Côtes de Provence and Coteaux Varois Wines from the Hillsides
By Elizabeth Gabay MW
This Guide was last updated on 12 February 2010
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Blended wines are still popular, especially for the main wines of each estate and are on the whole, robust with southern flavours. There also lighter, fresher styles for drinking young, and often labelled as Vin de Pays and made with a greater proportion of Carignan, Cinsault and Grenache – the old Provencal stalwarts. But there is an increasing number of good wines with the structure to age for a few years often made with high percentages of a single variety – Syrah and Mourvèdre in particular and often from old vines. Most of the latter will have been oak aged. A growing number of winemakers are also experimenting with fermenting different varieties together (an old tradition and now a new trend) as well as pigeage (punch down) and extended maceration.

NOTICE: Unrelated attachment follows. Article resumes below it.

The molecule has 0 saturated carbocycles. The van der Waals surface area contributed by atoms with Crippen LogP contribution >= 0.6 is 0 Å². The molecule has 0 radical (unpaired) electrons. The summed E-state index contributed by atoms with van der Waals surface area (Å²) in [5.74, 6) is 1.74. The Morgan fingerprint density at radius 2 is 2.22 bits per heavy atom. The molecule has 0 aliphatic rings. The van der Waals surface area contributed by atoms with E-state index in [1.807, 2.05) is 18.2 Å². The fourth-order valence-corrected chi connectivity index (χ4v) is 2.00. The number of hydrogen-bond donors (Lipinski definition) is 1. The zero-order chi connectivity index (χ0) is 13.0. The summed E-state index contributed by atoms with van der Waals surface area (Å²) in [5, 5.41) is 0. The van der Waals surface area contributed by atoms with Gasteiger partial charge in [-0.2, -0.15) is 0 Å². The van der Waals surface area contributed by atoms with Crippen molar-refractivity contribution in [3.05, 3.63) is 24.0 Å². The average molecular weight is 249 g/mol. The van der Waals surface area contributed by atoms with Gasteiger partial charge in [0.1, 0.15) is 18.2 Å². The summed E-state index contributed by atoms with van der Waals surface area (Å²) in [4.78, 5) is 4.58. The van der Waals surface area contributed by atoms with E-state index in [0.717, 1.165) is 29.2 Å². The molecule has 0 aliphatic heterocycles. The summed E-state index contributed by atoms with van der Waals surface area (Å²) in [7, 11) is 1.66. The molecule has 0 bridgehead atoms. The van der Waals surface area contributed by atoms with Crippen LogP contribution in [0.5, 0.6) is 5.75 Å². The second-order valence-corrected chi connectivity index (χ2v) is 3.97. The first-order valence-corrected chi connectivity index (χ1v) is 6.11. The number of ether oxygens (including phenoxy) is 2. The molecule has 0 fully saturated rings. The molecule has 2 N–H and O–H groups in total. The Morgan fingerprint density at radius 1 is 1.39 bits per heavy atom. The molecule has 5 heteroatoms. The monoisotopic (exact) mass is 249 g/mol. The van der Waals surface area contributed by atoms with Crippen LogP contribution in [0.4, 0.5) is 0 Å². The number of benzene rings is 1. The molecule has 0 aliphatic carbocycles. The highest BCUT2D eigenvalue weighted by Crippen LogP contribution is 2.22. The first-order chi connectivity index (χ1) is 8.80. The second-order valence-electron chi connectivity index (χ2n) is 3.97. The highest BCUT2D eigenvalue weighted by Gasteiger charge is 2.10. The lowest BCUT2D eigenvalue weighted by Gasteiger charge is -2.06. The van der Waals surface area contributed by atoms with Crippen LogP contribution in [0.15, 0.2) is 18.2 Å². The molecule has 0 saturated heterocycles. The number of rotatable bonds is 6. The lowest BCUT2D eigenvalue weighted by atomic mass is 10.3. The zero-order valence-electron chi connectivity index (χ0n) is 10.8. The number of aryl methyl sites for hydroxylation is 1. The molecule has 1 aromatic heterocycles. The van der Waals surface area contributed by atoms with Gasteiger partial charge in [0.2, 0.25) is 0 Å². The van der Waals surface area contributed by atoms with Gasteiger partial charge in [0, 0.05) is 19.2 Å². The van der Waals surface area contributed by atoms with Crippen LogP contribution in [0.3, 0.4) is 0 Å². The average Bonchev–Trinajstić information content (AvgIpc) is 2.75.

Ranging from a pale pink/onion skin hue to dark pink, rosés may look beautiful, but to my mind are often better seen in the glass than in the mouth – apart from the odd exception or on seriously hot, leisurely days. Since 2003, the hotter vintages have resulted in an increase in alcohol levels, threatening to unbalance the traditional Provencal rosé. Since the vintage of 2008, the rules have been changed to allow for 4g/l residual sugar in the wine – the end result is that instead of very dry high alcohol wines, the alcohol is lower and the wines will be rounder and richer.
The traditional Provencal white wine is made from a blend - Ugni Blanc for acidity, Clairette for softness and perfume, Grenache Blanc for weight and any other oddments - resulting in dry wines, herby fruit but either a little robust and needing to be drunk very cool, or soft and mellow for early drinking. These wines are still available in quantity. But there is a growing amount of better quality white wine being produced often using Rolle either as a Vin de Pays single varietal wine or with an obligatory 5%-10% Ugni Blanc for acidity. With careful use of barrique ageing - these are showing potential to age well.
Whilst not officially recognised by the appellation regulations, there are an increasing number of producers making a range of sweet wines (Thuerry, Roubine, St Jeannet, St Joseph among others) which are well worth looking out for.
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